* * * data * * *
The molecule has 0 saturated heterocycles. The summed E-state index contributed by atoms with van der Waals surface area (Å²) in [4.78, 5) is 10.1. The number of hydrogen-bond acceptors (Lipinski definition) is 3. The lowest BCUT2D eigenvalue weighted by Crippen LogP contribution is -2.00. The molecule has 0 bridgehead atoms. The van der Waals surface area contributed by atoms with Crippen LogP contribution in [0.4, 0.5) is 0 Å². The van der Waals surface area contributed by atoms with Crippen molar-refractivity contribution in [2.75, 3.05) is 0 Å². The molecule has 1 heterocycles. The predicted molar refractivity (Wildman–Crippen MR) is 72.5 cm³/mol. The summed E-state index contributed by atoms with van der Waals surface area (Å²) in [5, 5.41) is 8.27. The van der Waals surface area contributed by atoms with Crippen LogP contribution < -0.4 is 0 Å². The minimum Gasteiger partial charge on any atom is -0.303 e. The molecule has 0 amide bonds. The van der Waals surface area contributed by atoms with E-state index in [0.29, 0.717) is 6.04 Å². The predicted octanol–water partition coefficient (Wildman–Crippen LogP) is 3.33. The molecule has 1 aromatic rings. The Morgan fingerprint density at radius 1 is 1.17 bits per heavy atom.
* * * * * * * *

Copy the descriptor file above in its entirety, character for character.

The molecule has 0 saturated heterocycles. The summed E-state index contributed by atoms with van der Waals surface area (Å²) in [4.78, 5) is 10.1. The number of hydrogen-bond acceptors (Lipinski definition) is 3. The lowest BCUT2D eigenvalue weighted by Crippen LogP contribution is -2.00. The molecule has 0 bridgehead atoms. The van der Waals surface area contributed by atoms with Crippen LogP contribution in [0.4, 0.5) is 0 Å². The van der Waals surface area contributed by atoms with Crippen molar-refractivity contribution in [2.75, 3.05) is 0 Å². The molecule has 1 heterocycles. The predicted molar refractivity (Wildman–Crippen MR) is 72.5 cm³/mol. The summed E-state index contributed by atoms with van der Waals surface area (Å²) in [5, 5.41) is 8.27. The van der Waals surface area contributed by atoms with Crippen LogP contribution < -0.4 is 0 Å². The minimum Gasteiger partial charge on any atom is -0.303 e. The molecule has 0 amide bonds. The van der Waals surface area contributed by atoms with E-state index in [0.29, 0.717) is 6.04 Å². The predicted octanol–water partition coefficient (Wildman–Crippen LogP) is 3.33. The molecule has 1 aromatic rings. The Morgan fingerprint density at radius 1 is 1.17 bits per heavy atom.